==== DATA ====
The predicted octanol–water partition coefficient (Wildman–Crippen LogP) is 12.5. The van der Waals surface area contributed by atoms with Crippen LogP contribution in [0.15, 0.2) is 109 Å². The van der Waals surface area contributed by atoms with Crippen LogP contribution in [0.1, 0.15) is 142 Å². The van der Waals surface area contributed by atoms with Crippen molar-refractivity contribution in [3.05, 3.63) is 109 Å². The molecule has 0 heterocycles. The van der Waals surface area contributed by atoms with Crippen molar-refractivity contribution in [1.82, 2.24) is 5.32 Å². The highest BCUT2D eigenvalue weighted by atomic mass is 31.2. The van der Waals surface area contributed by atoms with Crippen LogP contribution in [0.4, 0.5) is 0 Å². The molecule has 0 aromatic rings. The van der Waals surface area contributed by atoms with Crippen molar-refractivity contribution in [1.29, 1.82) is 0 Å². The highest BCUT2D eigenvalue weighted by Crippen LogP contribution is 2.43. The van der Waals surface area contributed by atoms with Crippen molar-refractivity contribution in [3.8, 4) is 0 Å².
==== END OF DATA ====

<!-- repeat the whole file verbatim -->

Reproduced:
The predicted octanol–water partition coefficient (Wildman–Crippen LogP) is 12.5. The van der Waals surface area contributed by atoms with Crippen LogP contribution in [0.15, 0.2) is 109 Å². The van der Waals surface area contributed by atoms with Crippen LogP contribution in [0.1, 0.15) is 142 Å². The van der Waals surface area contributed by atoms with Crippen molar-refractivity contribution in [3.05, 3.63) is 109 Å². The molecule has 0 heterocycles. The van der Waals surface area contributed by atoms with Crippen molar-refractivity contribution in [1.82, 2.24) is 5.32 Å². The highest BCUT2D eigenvalue weighted by atomic mass is 31.2. The van der Waals surface area contributed by atoms with Crippen LogP contribution in [0.4, 0.5) is 0 Å². The molecule has 0 aromatic rings. The van der Waals surface area contributed by atoms with Crippen molar-refractivity contribution in [1.29, 1.82) is 0 Å². The highest BCUT2D eigenvalue weighted by Crippen LogP contribution is 2.43. The van der Waals surface area contributed by atoms with Crippen molar-refractivity contribution in [3.8, 4) is 0 Å².